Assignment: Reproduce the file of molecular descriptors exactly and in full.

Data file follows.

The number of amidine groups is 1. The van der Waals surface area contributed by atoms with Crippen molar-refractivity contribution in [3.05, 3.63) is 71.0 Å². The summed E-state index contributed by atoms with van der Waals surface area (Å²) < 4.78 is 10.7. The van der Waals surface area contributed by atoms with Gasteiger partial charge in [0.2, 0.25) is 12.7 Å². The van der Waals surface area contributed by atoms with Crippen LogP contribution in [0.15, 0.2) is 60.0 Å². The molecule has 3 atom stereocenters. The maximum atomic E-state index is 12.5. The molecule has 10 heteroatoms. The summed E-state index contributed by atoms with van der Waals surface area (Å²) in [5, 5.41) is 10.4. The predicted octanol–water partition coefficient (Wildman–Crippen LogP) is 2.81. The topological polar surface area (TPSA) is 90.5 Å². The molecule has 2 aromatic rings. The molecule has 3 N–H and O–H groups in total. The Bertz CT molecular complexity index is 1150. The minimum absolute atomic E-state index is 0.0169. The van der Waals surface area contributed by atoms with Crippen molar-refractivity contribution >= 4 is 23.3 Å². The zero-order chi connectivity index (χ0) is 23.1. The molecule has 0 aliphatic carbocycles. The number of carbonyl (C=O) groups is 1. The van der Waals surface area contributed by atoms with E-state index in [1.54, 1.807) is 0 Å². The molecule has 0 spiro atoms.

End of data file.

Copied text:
The number of amidine groups is 1. The van der Waals surface area contributed by atoms with Crippen molar-refractivity contribution in [3.05, 3.63) is 71.0 Å². The summed E-state index contributed by atoms with van der Waals surface area (Å²) < 4.78 is 10.7. The van der Waals surface area contributed by atoms with Gasteiger partial charge in [0.2, 0.25) is 12.7 Å². The van der Waals surface area contributed by atoms with Crippen LogP contribution in [0.15, 0.2) is 60.0 Å². The molecule has 3 atom stereocenters. The maximum atomic E-state index is 12.5. The molecule has 10 heteroatoms. The summed E-state index contributed by atoms with van der Waals surface area (Å²) in [5, 5.41) is 10.4. The predicted octanol–water partition coefficient (Wildman–Crippen LogP) is 2.81. The topological polar surface area (TPSA) is 90.5 Å². The molecule has 2 aromatic rings. The molecule has 3 N–H and O–H groups in total. The Bertz CT molecular complexity index is 1150. The minimum absolute atomic E-state index is 0.0169. The van der Waals surface area contributed by atoms with Crippen molar-refractivity contribution >= 4 is 23.3 Å². The zero-order chi connectivity index (χ0) is 23.1. The molecule has 0 aliphatic carbocycles. The number of carbonyl (C=O) groups is 1. The van der Waals surface area contributed by atoms with E-state index in [1.54, 1.807) is 0 Å². The molecule has 0 spiro atoms.